Why big banks are reporting better-than-expected earnings during the pandemic downturn
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One way we can see that this pandemic recession is different from the Great Recession is that banks are doing better.
This week we’re getting third quarter results from the major ones. JPMorgan Chase and Citigroup reported theirs Tuesday, saying they had better-than-expected financial performance, and lower-than-expected losses. On Wednesday, Goldman Sachs followed suit beating revenue expectations, although Bank of America came up short in that category and Wells Fargo missed on earnings.
This should be a tough time for banks. Low interest rates hurt their profits. And with millions unemployed and consumers strapped for cash, the credit card business is slow.
The banks’ trading business, though, has been helped by the soaring stock market, said CFRA analyst Ken Leon.
“The capital markets have done well,” Leon said.
Meanwhile, banks have put billions aside in reserves to cover losses if a lot of consumers and businesses default on their loans.
But so far, said Bankrate’s Greg McBride, “at this point we haven’t seen the type of delinquencies and defaults that we would normally see in a recession.”
McBride said that’s partly because borrowers have gotten forbearance to delay paying monthly mortgage and credit card bills.
“The hope is that these payment relief options can kind of bridge the gap until we get the virus behind us, people get back to work and they’re able to resume making the payments,” he said.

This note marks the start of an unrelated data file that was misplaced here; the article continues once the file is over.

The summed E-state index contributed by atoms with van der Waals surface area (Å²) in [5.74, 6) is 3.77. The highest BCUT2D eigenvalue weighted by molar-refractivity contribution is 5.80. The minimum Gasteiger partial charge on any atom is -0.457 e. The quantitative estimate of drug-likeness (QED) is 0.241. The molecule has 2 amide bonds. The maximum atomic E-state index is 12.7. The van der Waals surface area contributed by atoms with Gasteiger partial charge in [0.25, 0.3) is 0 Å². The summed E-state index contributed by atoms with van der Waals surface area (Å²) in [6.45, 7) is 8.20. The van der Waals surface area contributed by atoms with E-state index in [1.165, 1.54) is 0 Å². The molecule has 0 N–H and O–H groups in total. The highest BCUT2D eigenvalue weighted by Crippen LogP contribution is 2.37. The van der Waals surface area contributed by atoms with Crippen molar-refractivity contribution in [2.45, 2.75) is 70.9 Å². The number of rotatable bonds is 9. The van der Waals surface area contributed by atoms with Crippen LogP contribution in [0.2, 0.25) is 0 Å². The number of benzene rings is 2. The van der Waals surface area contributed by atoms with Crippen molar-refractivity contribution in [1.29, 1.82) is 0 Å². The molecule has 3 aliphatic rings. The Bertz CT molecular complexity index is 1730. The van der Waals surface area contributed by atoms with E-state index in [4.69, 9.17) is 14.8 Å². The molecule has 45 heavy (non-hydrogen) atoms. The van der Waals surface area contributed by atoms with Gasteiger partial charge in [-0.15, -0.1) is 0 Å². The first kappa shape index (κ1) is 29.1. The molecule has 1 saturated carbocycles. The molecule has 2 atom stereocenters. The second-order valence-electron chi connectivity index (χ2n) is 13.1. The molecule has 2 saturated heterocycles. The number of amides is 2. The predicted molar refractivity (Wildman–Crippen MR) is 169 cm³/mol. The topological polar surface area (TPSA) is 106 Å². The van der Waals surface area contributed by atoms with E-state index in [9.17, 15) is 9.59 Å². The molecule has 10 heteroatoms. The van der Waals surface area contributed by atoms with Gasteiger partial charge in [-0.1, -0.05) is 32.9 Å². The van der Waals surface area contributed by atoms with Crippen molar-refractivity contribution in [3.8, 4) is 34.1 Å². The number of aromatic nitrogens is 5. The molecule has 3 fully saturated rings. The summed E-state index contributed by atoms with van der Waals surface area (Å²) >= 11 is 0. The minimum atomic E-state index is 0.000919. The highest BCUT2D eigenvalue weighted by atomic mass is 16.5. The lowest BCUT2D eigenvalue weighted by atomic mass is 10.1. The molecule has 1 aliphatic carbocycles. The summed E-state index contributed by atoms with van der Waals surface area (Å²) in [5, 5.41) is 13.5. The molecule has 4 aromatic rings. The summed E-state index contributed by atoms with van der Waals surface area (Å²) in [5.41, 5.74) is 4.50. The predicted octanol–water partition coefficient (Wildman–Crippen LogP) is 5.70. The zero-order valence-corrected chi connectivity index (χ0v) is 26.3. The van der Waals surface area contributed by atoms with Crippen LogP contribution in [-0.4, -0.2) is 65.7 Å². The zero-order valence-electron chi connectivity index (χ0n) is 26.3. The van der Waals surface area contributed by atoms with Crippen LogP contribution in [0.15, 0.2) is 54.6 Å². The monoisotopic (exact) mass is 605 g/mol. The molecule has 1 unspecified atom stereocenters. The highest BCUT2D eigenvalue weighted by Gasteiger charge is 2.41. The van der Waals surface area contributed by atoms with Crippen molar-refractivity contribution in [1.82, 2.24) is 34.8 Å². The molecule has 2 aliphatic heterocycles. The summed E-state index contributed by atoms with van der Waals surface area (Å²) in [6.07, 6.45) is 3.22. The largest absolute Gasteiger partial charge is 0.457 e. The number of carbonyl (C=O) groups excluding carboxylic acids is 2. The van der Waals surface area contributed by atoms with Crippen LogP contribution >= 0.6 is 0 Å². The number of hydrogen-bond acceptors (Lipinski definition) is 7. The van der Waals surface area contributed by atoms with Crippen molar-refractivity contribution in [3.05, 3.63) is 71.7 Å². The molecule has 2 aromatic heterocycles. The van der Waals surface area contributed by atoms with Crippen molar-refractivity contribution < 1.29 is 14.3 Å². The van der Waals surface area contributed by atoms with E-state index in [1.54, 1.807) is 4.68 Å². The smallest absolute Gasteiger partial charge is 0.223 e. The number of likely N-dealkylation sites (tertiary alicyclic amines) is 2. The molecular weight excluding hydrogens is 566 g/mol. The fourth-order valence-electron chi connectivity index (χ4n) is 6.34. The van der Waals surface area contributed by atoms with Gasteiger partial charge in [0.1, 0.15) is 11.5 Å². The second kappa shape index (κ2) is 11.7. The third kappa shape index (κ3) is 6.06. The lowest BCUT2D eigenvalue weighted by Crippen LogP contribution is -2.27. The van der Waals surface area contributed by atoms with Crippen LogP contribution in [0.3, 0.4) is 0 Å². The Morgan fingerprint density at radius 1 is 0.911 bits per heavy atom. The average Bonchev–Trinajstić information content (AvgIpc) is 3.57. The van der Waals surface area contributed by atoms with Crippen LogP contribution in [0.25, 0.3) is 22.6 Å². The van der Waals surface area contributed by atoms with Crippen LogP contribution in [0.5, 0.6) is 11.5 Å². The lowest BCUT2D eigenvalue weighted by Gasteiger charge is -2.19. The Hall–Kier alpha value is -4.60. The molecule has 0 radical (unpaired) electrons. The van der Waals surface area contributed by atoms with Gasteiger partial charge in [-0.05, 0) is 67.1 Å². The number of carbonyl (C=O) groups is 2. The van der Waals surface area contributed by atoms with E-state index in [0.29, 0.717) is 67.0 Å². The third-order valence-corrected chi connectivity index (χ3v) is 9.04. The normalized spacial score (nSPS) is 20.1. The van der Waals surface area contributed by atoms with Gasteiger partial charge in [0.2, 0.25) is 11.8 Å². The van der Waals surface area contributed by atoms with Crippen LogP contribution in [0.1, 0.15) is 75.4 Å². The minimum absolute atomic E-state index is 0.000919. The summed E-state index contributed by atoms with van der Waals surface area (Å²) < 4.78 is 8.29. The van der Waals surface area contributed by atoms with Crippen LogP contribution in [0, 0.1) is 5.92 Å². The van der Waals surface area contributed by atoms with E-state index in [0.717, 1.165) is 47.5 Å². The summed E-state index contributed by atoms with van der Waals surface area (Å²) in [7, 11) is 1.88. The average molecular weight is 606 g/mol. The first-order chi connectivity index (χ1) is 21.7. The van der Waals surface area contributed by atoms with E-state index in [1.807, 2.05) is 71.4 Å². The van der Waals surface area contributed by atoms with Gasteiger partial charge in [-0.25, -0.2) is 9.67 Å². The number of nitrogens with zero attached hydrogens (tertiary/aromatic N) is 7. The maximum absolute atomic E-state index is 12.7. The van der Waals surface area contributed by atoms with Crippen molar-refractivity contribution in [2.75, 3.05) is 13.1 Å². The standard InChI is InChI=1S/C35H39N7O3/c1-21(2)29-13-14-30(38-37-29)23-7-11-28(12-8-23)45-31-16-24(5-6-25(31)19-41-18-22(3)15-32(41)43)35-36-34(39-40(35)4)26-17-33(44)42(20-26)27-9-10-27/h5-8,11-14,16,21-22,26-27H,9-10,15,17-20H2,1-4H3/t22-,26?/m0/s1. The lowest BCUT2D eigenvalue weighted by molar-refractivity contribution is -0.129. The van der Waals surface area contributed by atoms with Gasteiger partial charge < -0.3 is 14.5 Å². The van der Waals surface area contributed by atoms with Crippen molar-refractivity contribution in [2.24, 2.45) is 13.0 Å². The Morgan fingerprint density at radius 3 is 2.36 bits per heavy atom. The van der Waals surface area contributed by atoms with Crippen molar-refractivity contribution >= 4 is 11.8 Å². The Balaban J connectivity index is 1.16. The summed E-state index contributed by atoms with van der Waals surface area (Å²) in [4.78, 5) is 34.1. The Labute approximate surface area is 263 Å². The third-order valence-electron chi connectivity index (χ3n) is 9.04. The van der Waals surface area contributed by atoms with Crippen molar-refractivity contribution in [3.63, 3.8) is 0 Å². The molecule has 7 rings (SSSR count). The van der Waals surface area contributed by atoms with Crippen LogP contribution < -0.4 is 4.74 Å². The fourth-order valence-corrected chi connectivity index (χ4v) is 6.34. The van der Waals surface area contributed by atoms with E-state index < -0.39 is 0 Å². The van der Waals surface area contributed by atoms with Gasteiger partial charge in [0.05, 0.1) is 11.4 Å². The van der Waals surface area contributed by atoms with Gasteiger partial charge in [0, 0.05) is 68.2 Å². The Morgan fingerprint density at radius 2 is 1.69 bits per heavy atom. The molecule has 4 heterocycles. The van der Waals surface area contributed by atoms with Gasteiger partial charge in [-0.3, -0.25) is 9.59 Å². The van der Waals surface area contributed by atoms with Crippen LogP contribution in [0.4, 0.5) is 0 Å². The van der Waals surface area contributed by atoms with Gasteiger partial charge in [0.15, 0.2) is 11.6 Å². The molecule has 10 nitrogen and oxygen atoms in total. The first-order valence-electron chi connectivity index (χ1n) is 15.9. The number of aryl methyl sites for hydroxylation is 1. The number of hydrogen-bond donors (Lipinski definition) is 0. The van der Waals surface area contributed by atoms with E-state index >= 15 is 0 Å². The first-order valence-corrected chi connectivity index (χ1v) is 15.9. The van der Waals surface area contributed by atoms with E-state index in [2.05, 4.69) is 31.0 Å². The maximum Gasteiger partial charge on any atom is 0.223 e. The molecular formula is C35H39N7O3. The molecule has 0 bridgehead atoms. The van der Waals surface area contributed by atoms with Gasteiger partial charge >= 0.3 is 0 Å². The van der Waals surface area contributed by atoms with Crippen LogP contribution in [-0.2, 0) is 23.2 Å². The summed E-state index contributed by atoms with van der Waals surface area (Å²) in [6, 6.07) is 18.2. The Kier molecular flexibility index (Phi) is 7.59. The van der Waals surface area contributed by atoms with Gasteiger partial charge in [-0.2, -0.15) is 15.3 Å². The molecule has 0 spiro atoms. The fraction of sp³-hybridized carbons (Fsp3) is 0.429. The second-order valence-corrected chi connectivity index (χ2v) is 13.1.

Analysts warn that without another round of government stimulus, banks might start to see more consumers and businesses default on their loans.
COVID-19 Economy FAQs
How many people are flying? Has traveled picked up?
Flying is starting to recover to levels the airline industry hasn’t seen in months. The Transportation Security Administration announced on Oct. 19 that it’s screened more than 1 million passengers on a single day — its highest number since March 17. The TSA also screened more than 6 million passengers last week, its highest weekly volume since the start of the COVID-19 pandemic. While travel is improving, the TSA announcement comes amid warnings that the U.S. is in the third wave of the coronavirus. There are now more than 8 million cases in the country, with more than 219,000 deaths.
How are Americans feeling about their finances?
Nearly half of all Americans would have trouble paying for an unexpected $250 bill and a third of Americans have less income than before the pandemic, according to the latest results of our Marketplace-Edison Poll. Also, 6 in 10 Americans think that race has at least some impact on an individual’s long-term financial situation, but Black respondents are much more likely to think that race has a big impact on a person’s long-term financial situation than white or Hispanic/Latinx respondents.
Find the rest of the poll results here, which cover how Americans have been faring financially about six months into the pandemic, race and equity within the workplace and some of the key issues Trump and Biden supporters are concerned about.
What’s going to happen to retailers, especially with the holiday shopping season approaching?
A report out recently from the accounting consultancy BDO USA said 29 big retailers filed for bankruptcy protection through August. And if bankruptcies continue at that pace, the number could rival the bankruptcies of 2010, after the Great Recession. For retailers, the last three months of this year will be even more critical than usual for their survival as they look for some hope around the holidays.
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